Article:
Also, a tropical disturbance in the Eastern Pacific will work its way northward next week, and moisture from this disturbance will result in a late-season uptick in monsoonal moisture across the Southwest U.S. with an uptick in shower and thunderstorm chances expected.

Confidence is low regarding the exact track and timing of the trough next week and the amount of moisture involved. The Northwest and Northern Rockies (Washington to Montana) will see the best chance of showers, with generally light to moderate rain amounts expected at this time.

However, with cooler air arriving, high elevation snow will be a possibility across the higher peaks of Montana (and if you're reading from Canada, the potential for accumulating snow will be higher across the Canadian Rockies).

Further south, Southern Arizona and New Mexico will be favored for monsoon-related showers and thunderstorms, while the Sierra Nevada Range, Utah, and Colorado could see some isolated activity as well.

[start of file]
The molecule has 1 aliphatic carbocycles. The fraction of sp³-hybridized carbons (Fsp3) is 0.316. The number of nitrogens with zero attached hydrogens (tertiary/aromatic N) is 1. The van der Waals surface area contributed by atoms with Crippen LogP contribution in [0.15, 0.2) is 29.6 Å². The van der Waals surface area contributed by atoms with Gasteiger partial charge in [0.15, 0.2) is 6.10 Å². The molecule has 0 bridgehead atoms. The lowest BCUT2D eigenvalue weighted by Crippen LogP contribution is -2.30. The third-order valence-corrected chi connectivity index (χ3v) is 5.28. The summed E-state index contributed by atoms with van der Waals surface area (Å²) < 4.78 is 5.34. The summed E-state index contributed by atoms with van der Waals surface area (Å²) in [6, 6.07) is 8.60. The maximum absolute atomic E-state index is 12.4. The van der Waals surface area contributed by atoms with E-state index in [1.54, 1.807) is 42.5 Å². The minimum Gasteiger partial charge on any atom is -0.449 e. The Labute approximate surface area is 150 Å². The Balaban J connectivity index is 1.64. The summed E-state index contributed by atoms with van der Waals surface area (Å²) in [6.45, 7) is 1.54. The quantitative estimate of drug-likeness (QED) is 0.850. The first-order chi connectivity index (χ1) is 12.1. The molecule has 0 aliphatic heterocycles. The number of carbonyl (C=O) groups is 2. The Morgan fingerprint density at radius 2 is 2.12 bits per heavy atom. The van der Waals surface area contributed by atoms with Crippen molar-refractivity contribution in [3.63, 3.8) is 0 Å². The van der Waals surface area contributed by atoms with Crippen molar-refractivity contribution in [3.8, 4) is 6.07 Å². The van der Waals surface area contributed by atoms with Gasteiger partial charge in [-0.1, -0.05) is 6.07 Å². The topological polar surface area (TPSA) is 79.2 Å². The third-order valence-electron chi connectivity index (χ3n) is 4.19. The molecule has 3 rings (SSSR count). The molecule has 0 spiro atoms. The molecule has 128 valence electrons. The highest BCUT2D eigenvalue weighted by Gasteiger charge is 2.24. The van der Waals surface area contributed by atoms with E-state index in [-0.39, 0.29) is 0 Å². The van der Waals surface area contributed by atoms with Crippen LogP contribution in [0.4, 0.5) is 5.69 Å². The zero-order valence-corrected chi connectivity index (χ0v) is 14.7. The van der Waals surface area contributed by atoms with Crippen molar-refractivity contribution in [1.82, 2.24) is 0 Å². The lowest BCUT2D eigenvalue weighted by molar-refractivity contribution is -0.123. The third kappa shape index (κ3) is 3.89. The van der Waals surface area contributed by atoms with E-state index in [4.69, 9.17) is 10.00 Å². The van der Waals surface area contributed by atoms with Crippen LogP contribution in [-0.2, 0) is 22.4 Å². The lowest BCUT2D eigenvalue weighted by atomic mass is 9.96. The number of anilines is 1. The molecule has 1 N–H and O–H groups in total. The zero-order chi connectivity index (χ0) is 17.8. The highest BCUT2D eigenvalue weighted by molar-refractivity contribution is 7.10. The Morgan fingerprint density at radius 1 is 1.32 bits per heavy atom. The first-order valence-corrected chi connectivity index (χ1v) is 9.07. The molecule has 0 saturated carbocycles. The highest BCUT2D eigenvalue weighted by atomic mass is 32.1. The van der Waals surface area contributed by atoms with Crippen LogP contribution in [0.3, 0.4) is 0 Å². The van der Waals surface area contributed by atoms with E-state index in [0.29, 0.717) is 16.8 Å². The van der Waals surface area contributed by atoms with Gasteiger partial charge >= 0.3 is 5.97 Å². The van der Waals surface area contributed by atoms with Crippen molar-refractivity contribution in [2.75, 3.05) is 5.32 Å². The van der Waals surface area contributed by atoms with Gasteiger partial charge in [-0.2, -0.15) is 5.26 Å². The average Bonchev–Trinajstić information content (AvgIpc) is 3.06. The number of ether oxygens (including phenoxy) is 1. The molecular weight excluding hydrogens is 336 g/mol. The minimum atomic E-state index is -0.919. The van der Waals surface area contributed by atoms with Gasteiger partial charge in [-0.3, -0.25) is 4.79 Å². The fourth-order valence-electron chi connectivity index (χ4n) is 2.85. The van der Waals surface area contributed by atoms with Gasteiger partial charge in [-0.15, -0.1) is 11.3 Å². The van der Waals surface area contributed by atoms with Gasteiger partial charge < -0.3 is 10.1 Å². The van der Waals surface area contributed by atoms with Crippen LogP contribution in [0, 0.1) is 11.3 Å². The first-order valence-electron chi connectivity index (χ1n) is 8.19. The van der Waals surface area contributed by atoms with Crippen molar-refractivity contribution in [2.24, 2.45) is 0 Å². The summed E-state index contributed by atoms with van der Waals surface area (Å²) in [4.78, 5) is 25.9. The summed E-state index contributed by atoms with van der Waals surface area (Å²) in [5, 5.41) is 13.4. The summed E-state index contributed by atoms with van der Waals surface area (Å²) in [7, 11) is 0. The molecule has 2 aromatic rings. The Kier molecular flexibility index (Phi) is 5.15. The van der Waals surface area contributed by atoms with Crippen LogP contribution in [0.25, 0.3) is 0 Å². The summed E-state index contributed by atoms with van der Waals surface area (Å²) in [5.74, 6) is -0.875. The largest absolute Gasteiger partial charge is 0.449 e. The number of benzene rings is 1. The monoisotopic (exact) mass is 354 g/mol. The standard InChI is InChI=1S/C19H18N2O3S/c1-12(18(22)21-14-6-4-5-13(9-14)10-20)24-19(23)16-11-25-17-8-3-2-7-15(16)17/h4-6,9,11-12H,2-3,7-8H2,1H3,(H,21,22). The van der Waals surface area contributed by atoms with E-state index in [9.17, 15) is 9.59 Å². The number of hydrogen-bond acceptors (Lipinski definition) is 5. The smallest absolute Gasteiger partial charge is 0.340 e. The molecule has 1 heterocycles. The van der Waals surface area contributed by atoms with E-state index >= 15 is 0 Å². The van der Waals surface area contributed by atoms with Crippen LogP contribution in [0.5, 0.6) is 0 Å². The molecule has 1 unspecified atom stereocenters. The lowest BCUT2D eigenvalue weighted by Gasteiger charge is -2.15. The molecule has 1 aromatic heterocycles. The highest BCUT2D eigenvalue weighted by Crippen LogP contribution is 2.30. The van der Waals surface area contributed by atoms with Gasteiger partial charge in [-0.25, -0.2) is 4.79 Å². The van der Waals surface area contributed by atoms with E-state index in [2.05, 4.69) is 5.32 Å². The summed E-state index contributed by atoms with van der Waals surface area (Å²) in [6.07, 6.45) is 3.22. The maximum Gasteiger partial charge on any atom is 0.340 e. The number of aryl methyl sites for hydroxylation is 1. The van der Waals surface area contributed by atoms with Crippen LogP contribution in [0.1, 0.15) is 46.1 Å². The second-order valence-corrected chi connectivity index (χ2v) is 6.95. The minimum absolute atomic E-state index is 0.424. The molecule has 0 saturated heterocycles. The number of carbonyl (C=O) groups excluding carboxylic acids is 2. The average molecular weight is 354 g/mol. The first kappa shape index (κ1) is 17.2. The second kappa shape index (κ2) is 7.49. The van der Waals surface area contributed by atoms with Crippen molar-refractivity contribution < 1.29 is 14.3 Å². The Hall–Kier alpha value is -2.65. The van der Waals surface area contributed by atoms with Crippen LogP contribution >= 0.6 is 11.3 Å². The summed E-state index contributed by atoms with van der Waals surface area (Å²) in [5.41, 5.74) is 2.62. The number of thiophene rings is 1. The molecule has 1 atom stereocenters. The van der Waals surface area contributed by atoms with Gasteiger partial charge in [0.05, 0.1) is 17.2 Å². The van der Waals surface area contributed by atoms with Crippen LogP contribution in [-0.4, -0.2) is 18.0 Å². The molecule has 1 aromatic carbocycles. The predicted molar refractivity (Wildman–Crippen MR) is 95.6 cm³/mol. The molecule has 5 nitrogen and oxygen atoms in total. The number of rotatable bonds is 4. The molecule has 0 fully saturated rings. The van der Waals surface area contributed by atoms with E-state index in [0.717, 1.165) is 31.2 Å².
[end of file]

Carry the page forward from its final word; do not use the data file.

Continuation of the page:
Outlook for Friday (9/9) to Friday (9/16):

Overall, temperatures will be much cooler during this period compared to Labor Day weekend, even if still a bit above average for early to mid-September. Keep in mind that average temperatures are quickly decreasing at this time of year.

We could see some lingering precipitation chances across the Northern Rockies early in this period, especially near and east of the Continental Divide. Otherwise, the main focus of rainfall looks to shift back to the Southwest U.S. as the monsoon attempts a bit of a late-season comeback (still to a much lesser extent compared to July/August, though). 

Thanks so much for reading this summer!

Be sure to tune into the U.S. & Canada Daily Snow moving forward, with the next update coming on Wednesday (9/7).



Thinking ahead to winter?

Check out our recent article re: the latest La Nina update and what it could mean for ski season!

La Niña Is Strengthening, Potential Winter 2022-2023 Impacts | OpenSnow